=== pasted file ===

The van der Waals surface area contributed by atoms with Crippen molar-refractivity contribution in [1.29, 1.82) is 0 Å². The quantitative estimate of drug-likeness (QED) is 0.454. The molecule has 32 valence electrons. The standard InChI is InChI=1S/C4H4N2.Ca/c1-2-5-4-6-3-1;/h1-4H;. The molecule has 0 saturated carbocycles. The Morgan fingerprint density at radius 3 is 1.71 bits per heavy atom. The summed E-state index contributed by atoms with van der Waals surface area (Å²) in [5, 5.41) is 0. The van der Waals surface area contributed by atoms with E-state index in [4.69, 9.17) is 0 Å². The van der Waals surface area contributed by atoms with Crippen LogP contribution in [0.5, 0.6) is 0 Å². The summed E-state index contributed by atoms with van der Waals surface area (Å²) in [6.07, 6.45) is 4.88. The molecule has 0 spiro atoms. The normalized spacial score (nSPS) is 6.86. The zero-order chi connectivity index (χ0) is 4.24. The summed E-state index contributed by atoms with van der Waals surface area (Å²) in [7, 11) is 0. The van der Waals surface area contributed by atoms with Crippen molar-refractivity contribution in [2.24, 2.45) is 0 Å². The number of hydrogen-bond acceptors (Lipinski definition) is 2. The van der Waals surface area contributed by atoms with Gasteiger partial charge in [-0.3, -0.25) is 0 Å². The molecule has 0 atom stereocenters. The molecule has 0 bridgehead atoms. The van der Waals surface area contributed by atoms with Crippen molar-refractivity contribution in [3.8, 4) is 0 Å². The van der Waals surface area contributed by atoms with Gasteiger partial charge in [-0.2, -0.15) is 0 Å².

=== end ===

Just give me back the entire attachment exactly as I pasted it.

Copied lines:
The van der Waals surface area contributed by atoms with Crippen molar-refractivity contribution in [1.29, 1.82) is 0 Å². The quantitative estimate of drug-likeness (QED) is 0.454. The molecule has 32 valence electrons. The standard InChI is InChI=1S/C4H4N2.Ca/c1-2-5-4-6-3-1;/h1-4H;. The molecule has 0 saturated carbocycles. The Morgan fingerprint density at radius 3 is 1.71 bits per heavy atom. The summed E-state index contributed by atoms with van der Waals surface area (Å²) in [5, 5.41) is 0. The van der Waals surface area contributed by atoms with E-state index in [4.69, 9.17) is 0 Å². The van der Waals surface area contributed by atoms with Crippen LogP contribution in [0.5, 0.6) is 0 Å². The summed E-state index contributed by atoms with van der Waals surface area (Å²) in [6.07, 6.45) is 4.88. The molecule has 0 spiro atoms. The normalized spacial score (nSPS) is 6.86. The zero-order chi connectivity index (χ0) is 4.24. The summed E-state index contributed by atoms with van der Waals surface area (Å²) in [7, 11) is 0. The van der Waals surface area contributed by atoms with Crippen molar-refractivity contribution in [2.24, 2.45) is 0 Å². The number of hydrogen-bond acceptors (Lipinski definition) is 2. The van der Waals surface area contributed by atoms with Gasteiger partial charge in [-0.3, -0.25) is 0 Å². The molecule has 0 atom stereocenters. The molecule has 0 bridgehead atoms. The van der Waals surface area contributed by atoms with Crippen molar-refractivity contribution in [3.8, 4) is 0 Å². The van der Waals surface area contributed by atoms with Gasteiger partial charge in [-0.2, -0.15) is 0 Å².